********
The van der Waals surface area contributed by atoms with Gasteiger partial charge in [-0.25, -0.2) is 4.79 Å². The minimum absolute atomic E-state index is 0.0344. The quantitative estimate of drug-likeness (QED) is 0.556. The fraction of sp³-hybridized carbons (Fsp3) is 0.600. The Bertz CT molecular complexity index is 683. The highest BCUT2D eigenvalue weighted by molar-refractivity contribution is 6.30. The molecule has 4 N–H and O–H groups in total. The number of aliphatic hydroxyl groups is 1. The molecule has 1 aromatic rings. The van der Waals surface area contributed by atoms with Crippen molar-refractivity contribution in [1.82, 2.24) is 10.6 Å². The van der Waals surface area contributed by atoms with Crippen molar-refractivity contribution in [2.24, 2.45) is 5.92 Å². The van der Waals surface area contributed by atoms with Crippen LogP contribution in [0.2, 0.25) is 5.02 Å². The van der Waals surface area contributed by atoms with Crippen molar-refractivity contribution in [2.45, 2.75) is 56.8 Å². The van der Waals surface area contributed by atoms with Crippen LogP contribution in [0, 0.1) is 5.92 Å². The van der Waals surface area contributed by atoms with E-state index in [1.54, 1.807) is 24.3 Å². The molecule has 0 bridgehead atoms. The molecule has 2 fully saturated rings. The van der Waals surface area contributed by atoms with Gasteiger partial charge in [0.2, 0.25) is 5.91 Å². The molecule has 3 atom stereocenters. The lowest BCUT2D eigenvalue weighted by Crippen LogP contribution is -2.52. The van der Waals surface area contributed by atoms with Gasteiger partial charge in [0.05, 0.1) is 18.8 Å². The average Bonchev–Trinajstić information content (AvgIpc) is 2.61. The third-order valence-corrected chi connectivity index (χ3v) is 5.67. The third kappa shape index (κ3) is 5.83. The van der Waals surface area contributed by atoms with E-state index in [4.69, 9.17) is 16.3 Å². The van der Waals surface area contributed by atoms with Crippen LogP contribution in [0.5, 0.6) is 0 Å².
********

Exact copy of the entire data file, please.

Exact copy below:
The van der Waals surface area contributed by atoms with Gasteiger partial charge in [-0.25, -0.2) is 4.79 Å². The minimum absolute atomic E-state index is 0.0344. The quantitative estimate of drug-likeness (QED) is 0.556. The fraction of sp³-hybridized carbons (Fsp3) is 0.600. The Bertz CT molecular complexity index is 683. The highest BCUT2D eigenvalue weighted by molar-refractivity contribution is 6.30. The molecule has 4 N–H and O–H groups in total. The number of aliphatic hydroxyl groups is 1. The molecule has 1 aromatic rings. The van der Waals surface area contributed by atoms with Crippen molar-refractivity contribution in [1.82, 2.24) is 10.6 Å². The van der Waals surface area contributed by atoms with Crippen molar-refractivity contribution in [2.24, 2.45) is 5.92 Å². The van der Waals surface area contributed by atoms with Crippen LogP contribution in [0.2, 0.25) is 5.02 Å². The van der Waals surface area contributed by atoms with Crippen molar-refractivity contribution in [2.45, 2.75) is 56.8 Å². The van der Waals surface area contributed by atoms with Crippen LogP contribution in [0, 0.1) is 5.92 Å². The van der Waals surface area contributed by atoms with E-state index in [1.54, 1.807) is 24.3 Å². The molecule has 0 bridgehead atoms. The molecule has 2 fully saturated rings. The van der Waals surface area contributed by atoms with Gasteiger partial charge in [0.2, 0.25) is 5.91 Å². The molecule has 3 atom stereocenters. The lowest BCUT2D eigenvalue weighted by Crippen LogP contribution is -2.52. The van der Waals surface area contributed by atoms with Gasteiger partial charge in [0.05, 0.1) is 18.8 Å². The average Bonchev–Trinajstić information content (AvgIpc) is 2.61. The third-order valence-corrected chi connectivity index (χ3v) is 5.67. The third kappa shape index (κ3) is 5.83. The van der Waals surface area contributed by atoms with E-state index in [4.69, 9.17) is 16.3 Å². The van der Waals surface area contributed by atoms with Crippen LogP contribution in [0.5, 0.6) is 0 Å².